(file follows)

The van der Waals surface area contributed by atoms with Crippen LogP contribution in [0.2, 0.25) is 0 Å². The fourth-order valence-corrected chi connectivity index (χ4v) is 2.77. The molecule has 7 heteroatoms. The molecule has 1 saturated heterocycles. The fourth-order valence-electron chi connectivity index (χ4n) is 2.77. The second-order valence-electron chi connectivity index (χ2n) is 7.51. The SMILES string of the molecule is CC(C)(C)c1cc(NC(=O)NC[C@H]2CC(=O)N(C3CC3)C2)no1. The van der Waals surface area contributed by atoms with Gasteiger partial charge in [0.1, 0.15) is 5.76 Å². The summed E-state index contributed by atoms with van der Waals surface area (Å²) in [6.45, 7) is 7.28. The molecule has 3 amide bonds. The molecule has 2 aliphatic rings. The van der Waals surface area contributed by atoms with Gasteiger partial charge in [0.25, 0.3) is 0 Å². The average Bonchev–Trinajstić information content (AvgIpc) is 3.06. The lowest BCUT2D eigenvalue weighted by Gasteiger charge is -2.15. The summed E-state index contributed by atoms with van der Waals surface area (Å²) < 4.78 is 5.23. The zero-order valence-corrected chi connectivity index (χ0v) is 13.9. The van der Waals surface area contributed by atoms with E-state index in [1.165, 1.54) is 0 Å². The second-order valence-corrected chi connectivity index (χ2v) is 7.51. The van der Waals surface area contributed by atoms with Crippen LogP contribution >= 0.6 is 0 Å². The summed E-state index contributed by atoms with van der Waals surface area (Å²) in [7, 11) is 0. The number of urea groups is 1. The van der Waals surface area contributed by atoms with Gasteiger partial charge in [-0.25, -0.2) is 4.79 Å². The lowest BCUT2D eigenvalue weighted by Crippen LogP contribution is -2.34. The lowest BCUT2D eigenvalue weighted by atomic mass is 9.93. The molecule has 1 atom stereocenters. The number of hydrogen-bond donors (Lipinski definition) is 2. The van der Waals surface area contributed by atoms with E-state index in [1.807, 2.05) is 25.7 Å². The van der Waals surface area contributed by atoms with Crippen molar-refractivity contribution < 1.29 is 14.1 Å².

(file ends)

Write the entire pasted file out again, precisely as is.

The van der Waals surface area contributed by atoms with Crippen LogP contribution in [0.2, 0.25) is 0 Å². The fourth-order valence-corrected chi connectivity index (χ4v) is 2.77. The molecule has 7 heteroatoms. The molecule has 1 saturated heterocycles. The fourth-order valence-electron chi connectivity index (χ4n) is 2.77. The second-order valence-electron chi connectivity index (χ2n) is 7.51. The SMILES string of the molecule is CC(C)(C)c1cc(NC(=O)NC[C@H]2CC(=O)N(C3CC3)C2)no1. The van der Waals surface area contributed by atoms with Gasteiger partial charge in [0.1, 0.15) is 5.76 Å². The summed E-state index contributed by atoms with van der Waals surface area (Å²) in [6.45, 7) is 7.28. The molecule has 3 amide bonds. The molecule has 2 aliphatic rings. The van der Waals surface area contributed by atoms with Gasteiger partial charge in [0.25, 0.3) is 0 Å². The average Bonchev–Trinajstić information content (AvgIpc) is 3.06. The lowest BCUT2D eigenvalue weighted by Gasteiger charge is -2.15. The summed E-state index contributed by atoms with van der Waals surface area (Å²) < 4.78 is 5.23. The zero-order valence-corrected chi connectivity index (χ0v) is 13.9. The van der Waals surface area contributed by atoms with E-state index in [1.165, 1.54) is 0 Å². The second-order valence-corrected chi connectivity index (χ2v) is 7.51. The van der Waals surface area contributed by atoms with Crippen LogP contribution >= 0.6 is 0 Å². The summed E-state index contributed by atoms with van der Waals surface area (Å²) in [7, 11) is 0. The number of urea groups is 1. The van der Waals surface area contributed by atoms with Gasteiger partial charge in [-0.25, -0.2) is 4.79 Å². The lowest BCUT2D eigenvalue weighted by Crippen LogP contribution is -2.34. The lowest BCUT2D eigenvalue weighted by atomic mass is 9.93. The molecule has 1 atom stereocenters. The number of hydrogen-bond donors (Lipinski definition) is 2. The van der Waals surface area contributed by atoms with E-state index in [1.807, 2.05) is 25.7 Å². The van der Waals surface area contributed by atoms with Crippen molar-refractivity contribution < 1.29 is 14.1 Å².